Decided on August 22,2014

Raman Grover Appellant
UNION OF INDIA Respondents

Referred Judgements :-



Badar Durrez Ahmed, J. - (1.)IN this writ petition, the petitioner seeks a declaration that the acquisition proceedings has lapsed in view of the provisions of Section 24(2) of the Right to Fair Compensation and Transparency in Land Acquisition, Rehabilitation and Resettlement Act, 2013 (hereinafter referred to as 'the new Act).
(2.)THE award under Section 11 of the Land Acquisition Act, 1894 had been made on 19.09.1986. It is, therefore, clear that the award was made more than five years prior to the commencement of the new Act which took effect from taken and compensation has also not been paid. Since all the conditions necessary for invoking Section 24(2) stand satisfied in view of the Supreme Court decision in the case of Pune Municipal Corporation and Anr. v. Harakchand Misrimal Solanki and Ors: : (2014) 3 SCC 183, the petitioner claims that the acquisition has lapsed.
The learned counsel appearing on behalf of the respondents submitted that although the award had been made more than five years prior to the commencement of the new Act and that it was also a fact that compensation has not been paid nor has the possession been taken, the petitioner would still not be entitled to the benefits of the deeming provisions of Section 24(2) of the new Act. It was contended that this would be so because the respondents could not take possession on account of interim orders passed by the court. Furthermore, because possession could not be taken on account of interim orders even compensation has not been paid. It was then contended that because of the court order, the possession could not have been taken nor the compensation could be paid and the respondents should not be put to a disadvantage because of an act of court.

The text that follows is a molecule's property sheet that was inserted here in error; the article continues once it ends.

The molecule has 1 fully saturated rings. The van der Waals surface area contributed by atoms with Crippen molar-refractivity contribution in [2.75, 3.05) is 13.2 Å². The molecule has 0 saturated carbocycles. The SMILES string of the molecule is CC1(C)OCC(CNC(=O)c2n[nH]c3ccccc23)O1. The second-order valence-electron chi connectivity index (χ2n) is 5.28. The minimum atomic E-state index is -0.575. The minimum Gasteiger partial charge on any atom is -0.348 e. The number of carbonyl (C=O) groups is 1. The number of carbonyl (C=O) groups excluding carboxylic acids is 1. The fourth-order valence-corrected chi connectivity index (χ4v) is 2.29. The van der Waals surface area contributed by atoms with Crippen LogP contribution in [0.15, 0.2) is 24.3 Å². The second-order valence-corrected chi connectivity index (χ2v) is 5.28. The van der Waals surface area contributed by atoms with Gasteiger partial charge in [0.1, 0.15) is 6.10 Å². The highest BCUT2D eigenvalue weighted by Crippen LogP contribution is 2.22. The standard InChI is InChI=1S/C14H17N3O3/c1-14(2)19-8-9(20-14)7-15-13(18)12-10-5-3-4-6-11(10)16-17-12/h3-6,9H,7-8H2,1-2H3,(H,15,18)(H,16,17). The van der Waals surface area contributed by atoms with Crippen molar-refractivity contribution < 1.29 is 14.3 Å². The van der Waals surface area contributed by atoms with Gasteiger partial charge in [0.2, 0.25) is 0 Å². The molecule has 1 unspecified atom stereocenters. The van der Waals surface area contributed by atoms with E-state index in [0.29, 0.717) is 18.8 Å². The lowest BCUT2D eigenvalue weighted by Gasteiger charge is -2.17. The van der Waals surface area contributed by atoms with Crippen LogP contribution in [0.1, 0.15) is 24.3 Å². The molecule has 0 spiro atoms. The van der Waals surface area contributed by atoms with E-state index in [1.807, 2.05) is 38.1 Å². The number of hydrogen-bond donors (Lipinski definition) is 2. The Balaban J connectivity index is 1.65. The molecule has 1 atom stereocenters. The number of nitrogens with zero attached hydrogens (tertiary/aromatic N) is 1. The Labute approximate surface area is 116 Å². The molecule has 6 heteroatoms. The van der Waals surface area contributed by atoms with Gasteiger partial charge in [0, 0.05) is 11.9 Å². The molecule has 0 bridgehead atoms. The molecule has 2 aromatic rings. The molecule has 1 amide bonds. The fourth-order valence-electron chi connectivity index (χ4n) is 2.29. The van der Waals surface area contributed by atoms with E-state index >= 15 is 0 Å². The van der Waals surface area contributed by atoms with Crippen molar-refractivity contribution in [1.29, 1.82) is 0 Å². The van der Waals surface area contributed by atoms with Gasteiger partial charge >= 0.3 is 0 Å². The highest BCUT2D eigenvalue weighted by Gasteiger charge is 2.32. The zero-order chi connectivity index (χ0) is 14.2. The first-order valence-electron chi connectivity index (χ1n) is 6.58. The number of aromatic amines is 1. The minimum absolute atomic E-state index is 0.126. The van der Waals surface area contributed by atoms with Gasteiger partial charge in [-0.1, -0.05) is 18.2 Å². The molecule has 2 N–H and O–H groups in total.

(3.)A similar argument was raised in a batch of matters which had come up before us in Jagjit Singh and Ors v. Union of India and Ors: W.P.(C) Nos. Jagjit Singh (supra) delivered on 27.05.2014, we had observed as under: -
"9. We have already set out section 24 of the new Act in its entirety. It is evident that section 24(2) of the new Act is a non - obstante provision. The conditions which are required to be satisfied before the deeming provision is triggered are: -

(i) The award should have been made under section 11 of the old Act, more than five years prior to the commencement of the new act; and

(ii) Physical possession of the land in question should not have been taken; or

(iii) The compensation should not have been paid.

These conditions are unqualified. It does not matter as to what was the reason behind the non -payment of compensation or for not taking possession. If the legislature wanted to qualify the above conditions by excluding the period during which the proceedings of acquisition of land were held up on account of stay or injunction by way of an order of a Court, it could have been expressly spelt out. In fact, whenever the legislature thought that it was necessary to spell out such an intention, it did. An example of this is to be found in the first proviso to section 19(7) of the new Act which is as under: -